Saturday, 8 August 2009

A Little Piece Of Heaven

Recently, I was lucky enough to spend some time in KwaZulu Natal, South Africa. More specifically, in the area surrounding Isandlwana - Nhloya, Nqutu, Rorke's Drift and Fugitive's Drift.

We were able to stay at Umzinyathi farmhouse for a night, courtesy of Nicky Rattray. Fugitive's Drift Lodge was amazing. The people there were fantastic too - Nicky, Rob, Grace, Margaret, Joseph and everyone else.

The view of the Buffalo River from Fugitive's Drift was fantastic.

We spent most of our time in the village of Nhloya - 40 minutes drive from the nearest paved road. The village had no sewerage, no electricity, communal water pumps and a school.

People from the village all came to say hello to us and took us down to see the river. I spoke to a boy called Thembiso, and he told me that he was 14 years old and that he had never seen a white person before.

As we were wandering back to where we were camping, we had accumulated quite the following.

We did see poverty in South Africa, but the people we met in the village did not seem unhappy with what they had.

People tended to live in big rondavel huts. There would be a large hut for the man of the house to live in and additional rondavels for each of his wives. Zulu customs allow polygamous marriage - as long as the man has enough cows. Lobola is the dowry that a man must pay to marry and it is usually 11 cows.

Base camp.
Note the very English colonising of the goalposts to string up a washing line and the bush shower.

We had the camper van because we needed a way of storing water. The camper van's name? Lance Armstrong.

We saw tons of wildlife. The goats came to visit us every day.

As did the cows.

Just driving along, seeing a giraffe. As you do.

Or a zebra.

Or a kudu.

Or some ostriches.

Or a dassie in a tree.

This is the real reason we were in Nhloya.

The school playing field. How safe. And note the green toilets, which provided hours of fun playing the 'do I REALLY need to go?' game.

Lending a helping hand.

Some villages had water pumps which were attatched to roundabouts, to make pumping water more fun. We went and had a go on one. And scared the local children off in the process.

Sunrise over base camp. You don't realise how much light pollution there is in the Western world until you go somewhere with absolutely none. In Nhloya, we could see the Milky Way every night.

Morning mist.

At night it was freezing cold - as evidenced by the ice on the tent.

And the fact that we went to bed wearing 143 layers of clothing. And a headtorch.

Rush hour in Nhloya.

We went to Rorke's Drift and listened to a lecture by the fantastic Rob Caskie. If he is ever making a speech near your town, go. You will not regret it. There wasn't a dry eye in the house by the end of the talk. 11 Victoria Crosses were awarded at Rorke's Drift. Two of the recipients were from Manchester and Preston, so even thousands of miles from home there was a local connection.

Rob also took us to Isandlwana and gave a very moving talk there. We were lucky to have Rob give us the talk at Isandlwana as he does not often do them since the murder of David Rattray.

Isandlwana held great significance for a lot of people on the trip. I was glad that I got to go there.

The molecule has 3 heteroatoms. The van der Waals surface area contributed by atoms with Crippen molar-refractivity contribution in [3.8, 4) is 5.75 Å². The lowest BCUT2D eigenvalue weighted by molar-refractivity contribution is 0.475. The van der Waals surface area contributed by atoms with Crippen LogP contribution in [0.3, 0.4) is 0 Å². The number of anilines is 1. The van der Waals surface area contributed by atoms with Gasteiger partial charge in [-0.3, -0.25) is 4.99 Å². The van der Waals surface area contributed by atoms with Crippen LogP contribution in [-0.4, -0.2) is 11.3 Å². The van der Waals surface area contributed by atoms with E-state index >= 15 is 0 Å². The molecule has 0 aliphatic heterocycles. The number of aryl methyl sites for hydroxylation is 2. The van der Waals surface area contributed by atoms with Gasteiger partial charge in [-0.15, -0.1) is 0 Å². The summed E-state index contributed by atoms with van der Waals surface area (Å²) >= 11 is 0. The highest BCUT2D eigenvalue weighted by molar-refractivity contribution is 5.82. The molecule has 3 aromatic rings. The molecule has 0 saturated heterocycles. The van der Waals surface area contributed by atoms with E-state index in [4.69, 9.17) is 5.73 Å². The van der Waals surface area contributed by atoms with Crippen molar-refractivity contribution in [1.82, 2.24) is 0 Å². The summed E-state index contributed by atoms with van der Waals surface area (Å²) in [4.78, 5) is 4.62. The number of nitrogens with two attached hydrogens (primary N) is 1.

The white cairns are grave markers. They mark the places where the bodies of between 8 and 20 British soldiers were found following the battle at Isandlwana.

The classrooms at the school were in reasonable repair. A lot of the windows were broken though, as the school had only just got a fence put around it.

Liverpool FC, Man City FC and Warrington Wolves all donated shirts to take out for the children.
Manchester United proved that the 'biggest club in the world' could also be the biggest bastards in the world.

People were fascinated by the camper van - or the moving house as they called it. They were even more fascinated by the tents [or little houses] and were horrified when we told them we were sleeping in them.

A lot of people went on the camper van-tent tour circuit.

The school had a creche for the really young children. The little fella in the hoody at the front was almost kidnapped and brought home with us. He was the most adorable thing in the world. Ever.

When we went to leave, they all started shouting 'bye bye!' and shaking hands with us. Once we had closed the gate they started climbing up the fence, still shouting and waving at us.

I had a breakfast epiphany in South Africa. Bokomo flakes. Purchased in Nqutu [pronounced clickutu], in the supermarket which had a bird flying around in it and a lot of meat in black bin bags, these flakes were so much more than just cornflakes by another name. Bokomo flakes and chakalaka sauce should be available in every country in the world.

The view from the tent in the Drakensberg on the way back to Joburg.

If anyone wants a charity to support, please consider this one.

Having seen first hand what excellent work has been done in partnership with the David Rattray Foundation, the money is most definitely needed and well spent.

The people we met in Nhloya were amazing - Simphiwe, Tiny, Miriam, the crazy nightwatchman, Victoria, Imbali, all the kids at the school.

I can only speak for myself, but I returned home feeling so uplifted and so thankful for everything that I have at home.

I ♥ Africa.
I also ♥ the Syms' family for allowing me to accompany them on this trip.

♥ Bye bye, Nhloya! ♥


Val said...

Ah, Jess, that is truly a slice of heaven, and thanks so much for sharing your pictures. Also, thanks for the link to the charity...I shall look into that.

Jess said...

Thanks Val :)